Abby Wambach didn't put on her ''Greatness Has Been Found'' T-shirt right away. She instead strayed from her teammates, knelt alone at midfield and cried into a U.S. flag.
Yes, greatness has been found. And payback has been achieved.
The Americans are again on top of the women's soccer world.
The United States won its third straight Olympic gold medal Thursday, beating Japan 2-1 in a rematch of last year's World Cup final and avenging the most painful loss in its history.
''They snatched our dream last summer,'' U.S. midfielder Megan Rapinoe said. ''And this kind of feels like the nightmare turned back around.''
Carli Lloyd scored early in both halves, Hope Solo made a lunging late save as the Japanese pushed frantically for a tying goal, and the entire roster found the redemption it had been seeking since that penalty kick shootout loss in Germany last year.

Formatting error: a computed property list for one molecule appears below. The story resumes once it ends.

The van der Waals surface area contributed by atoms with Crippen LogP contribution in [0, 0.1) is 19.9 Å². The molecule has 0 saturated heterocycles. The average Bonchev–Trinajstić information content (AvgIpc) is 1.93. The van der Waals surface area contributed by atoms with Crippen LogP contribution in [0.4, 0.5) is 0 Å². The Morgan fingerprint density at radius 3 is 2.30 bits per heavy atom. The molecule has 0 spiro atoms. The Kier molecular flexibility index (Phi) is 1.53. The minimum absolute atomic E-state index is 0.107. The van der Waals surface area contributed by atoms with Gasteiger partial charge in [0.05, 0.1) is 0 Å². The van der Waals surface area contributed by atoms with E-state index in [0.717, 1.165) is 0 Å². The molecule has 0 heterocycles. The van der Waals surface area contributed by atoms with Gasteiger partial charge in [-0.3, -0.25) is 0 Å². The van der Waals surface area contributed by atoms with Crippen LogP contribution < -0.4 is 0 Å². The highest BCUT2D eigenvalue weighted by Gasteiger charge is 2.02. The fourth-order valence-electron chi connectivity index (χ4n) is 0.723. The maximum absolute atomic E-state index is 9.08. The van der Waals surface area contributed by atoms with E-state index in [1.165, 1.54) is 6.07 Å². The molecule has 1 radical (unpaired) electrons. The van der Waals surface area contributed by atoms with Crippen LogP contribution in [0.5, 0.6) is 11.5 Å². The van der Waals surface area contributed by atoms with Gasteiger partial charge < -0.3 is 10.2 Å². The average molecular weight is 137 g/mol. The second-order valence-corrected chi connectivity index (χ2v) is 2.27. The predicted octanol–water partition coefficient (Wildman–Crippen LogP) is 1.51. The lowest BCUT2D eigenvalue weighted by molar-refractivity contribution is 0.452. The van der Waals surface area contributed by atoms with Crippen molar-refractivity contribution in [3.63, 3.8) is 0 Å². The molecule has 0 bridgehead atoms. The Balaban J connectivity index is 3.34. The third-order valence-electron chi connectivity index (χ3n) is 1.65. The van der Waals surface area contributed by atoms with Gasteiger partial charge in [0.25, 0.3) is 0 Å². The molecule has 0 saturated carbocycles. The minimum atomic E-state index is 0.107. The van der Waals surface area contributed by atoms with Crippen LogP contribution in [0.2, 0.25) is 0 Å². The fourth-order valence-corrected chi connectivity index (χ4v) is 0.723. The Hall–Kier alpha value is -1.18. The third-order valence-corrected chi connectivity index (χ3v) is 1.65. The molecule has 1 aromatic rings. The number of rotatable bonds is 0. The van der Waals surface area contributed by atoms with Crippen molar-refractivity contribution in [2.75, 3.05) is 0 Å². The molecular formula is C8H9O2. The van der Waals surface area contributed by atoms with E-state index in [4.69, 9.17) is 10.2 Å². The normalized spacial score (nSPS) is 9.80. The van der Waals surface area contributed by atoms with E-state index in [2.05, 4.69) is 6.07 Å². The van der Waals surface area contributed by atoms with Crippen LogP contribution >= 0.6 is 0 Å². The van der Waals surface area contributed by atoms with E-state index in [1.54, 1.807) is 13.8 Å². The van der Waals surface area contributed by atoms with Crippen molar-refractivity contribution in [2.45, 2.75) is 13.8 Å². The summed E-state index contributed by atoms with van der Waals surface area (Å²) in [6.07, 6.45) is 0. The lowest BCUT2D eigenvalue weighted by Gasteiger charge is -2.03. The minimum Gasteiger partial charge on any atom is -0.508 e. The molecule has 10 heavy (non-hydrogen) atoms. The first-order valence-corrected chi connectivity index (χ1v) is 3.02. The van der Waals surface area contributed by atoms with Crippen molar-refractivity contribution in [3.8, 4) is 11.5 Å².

''We came so close to winning the World Cup,'' Wambach said. ''We knew if we put our energy and belief in each other into this year, we could pull off something special.''
Before 80,203 fans at Wembley Stadium, an Olympic record for a women's soccer game, the teams put on a back-and-forth, don't-turn-your-head soccer showcase, proving again that these are the two premier teams in the world. Women's soccer is still in its formative stages in Britain, but the match proved more than worthy for the hallowed grounds of the beautiful game.
Back home, America was paying attention, just as it was last year and despite all the other Olympic events. Even President Barack Obama, while visiting the U.S. Olympic Committee's training center in Colorado Springs, Colo., offered a ''special shout-out'' to the women's team for its victory.